BEING an opponent of mixed martial arts fighter Jimi Manuwa to date appears to involve spending a lot of time lying on your back, counting the stars spinning before your eyes.

The Croydon wrecking ball, who trained at Keddle’s Gym in St Mary Cray and has his sights set on becoming the first Bristh holder of a UFC title, has won all 14 of his professional fights, with 13 knockouts and one submission.

His explosive striking has brought him a pop at the World number two ranked light heavyweight Alex Gustafsson in the main event of UFC Fight Night London at the O2 on March 8.

It is a hell of a fight in prospect, and one which the less experienced Manuwa is entering as the underdog.

After all, Gustafsson took current champ Jon Jones the full five rounds and, according to some, should have won what was popularly dubbed 2013’s Fight of the Year.

Speaking to Vibe, former Ingham High School pupil Manuwa said: “A lot of people are expecting me to lose the fight but I am using that as fuel to train harder and win the fight.

“I always expect to win all of my fights. I’m training really hard. I’m training harder than I have ever trained before.”

A knock-out specialist, Manuwa believes he can stop giant Swede.

He said: “I’m always looking to knock out all of my opponents. That’s my main thing – striking and power and stopping my opponent. I’ll be looking to use that against Alex.”

Despite looking to beat and, ideally, knock out his opponent, there is no animosity between the pair.

Manuwa said: “Before the fight (was announced) I used to talk to him a lot and wish him well in his fights but when the opportunity came for me to headline at the O2, it was something I couldn’t turn down.”

The 33-year-old’s training camp started in November and he said it will pick up in the middle of January.

He said: “I’ve been working on a lot of strength and conditioning and jiu jitsu.

“I usually do some sort of fitness stuff around midday – some strength and conditioning or sprints or some circuits or swimming. Then evening and night times I usually spar or do jiu jitsu or boxing.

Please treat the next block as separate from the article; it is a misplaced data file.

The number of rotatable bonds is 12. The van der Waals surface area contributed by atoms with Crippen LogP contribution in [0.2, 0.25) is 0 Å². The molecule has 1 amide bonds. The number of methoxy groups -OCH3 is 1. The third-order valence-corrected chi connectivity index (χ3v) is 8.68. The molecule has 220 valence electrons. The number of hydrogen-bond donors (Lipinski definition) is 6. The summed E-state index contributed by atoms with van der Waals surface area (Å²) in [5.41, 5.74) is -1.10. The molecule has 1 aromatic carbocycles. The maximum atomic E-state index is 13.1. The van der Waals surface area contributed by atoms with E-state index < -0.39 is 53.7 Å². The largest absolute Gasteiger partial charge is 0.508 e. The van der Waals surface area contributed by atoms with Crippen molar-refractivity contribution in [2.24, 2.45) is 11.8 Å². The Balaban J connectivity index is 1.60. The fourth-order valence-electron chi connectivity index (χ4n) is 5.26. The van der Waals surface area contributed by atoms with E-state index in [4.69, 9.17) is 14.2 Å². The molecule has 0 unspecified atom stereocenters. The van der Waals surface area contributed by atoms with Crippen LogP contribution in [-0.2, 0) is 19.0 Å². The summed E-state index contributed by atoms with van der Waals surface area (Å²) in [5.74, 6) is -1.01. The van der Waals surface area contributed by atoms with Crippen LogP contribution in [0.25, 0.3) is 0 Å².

“I have got the same sparring partners as usual. I might fly some people in from the States in February to help me out. I’ve been sparring with people like Dillian Whyte (an unbeaten boxer who has sparred with the likes of David Haye and Vitali Klitschko) and Andrew Tate, the world champion kickboxer.

“I have had loads of people come down from different gyms to help me out and it’s going great. I’m feeling good.”

As well as training, the destructive fighter eats carefully too with a diet of ‘all quinoa and healthy stuff, yoghurts, healthy greens, salads, healthy meats and protein and stuff like that.’

At 28, Manuwa was relatively late in turning to the sport.

Prior to turning pro he had various business in the motor industry, from car rentals to sales and valeting.

He’s lived all over Croydon – in Broad Green, Thornton Heath and West Croydon – and said although he got into his ‘fair share’ fights as a kid he was no little scrapper.

It was through being a fan of MMA and the UFC that he decided to take up the sport.

He said: “I was 28 and I wasn’t scared of anything.

“I went in, I didn’t care how I got there – I would do anything to train and be the best. I didn’t really care about little injuries because you get them in anything.

“MMA has changed my life. It’s given me a lot of focus and goals. I’m never bored – I’m always training and trying to get better.

He added: “I’ve had a fair bit of injury. My worst one was probably dislocating my shoulder in training. That put me out for about 13 or 14 months. I thought I wasn’t going to be able to fight, but then I got rehab and sorted it out.

“I’ve had a few injuries – a few ruptures and ligaments but nothing too, too serious.”

When he started out, Manuwa took himself to Keddle’s in St Mary Cray because of its great reputation in MMA circles.

He said: “It’s a striking gym, probably the best striking gym around.

“It was a great place to learn.”

For the winner on March 8, a showdown with champion Jones seems likely, but Manuwa is refusing to look beyond his next bout yet.

That said, he does have hopes for his career and legacy.

He said: “I want to be World Champion, the best in the World. I want to be remembered as unbeaten and a knock out specialist, and a great fighter and great role model.”

Jimi Manuwa fights Alex Gustafsson at UFC Fight Night London at the O2 on March 8. Tickets go on sale January 31 at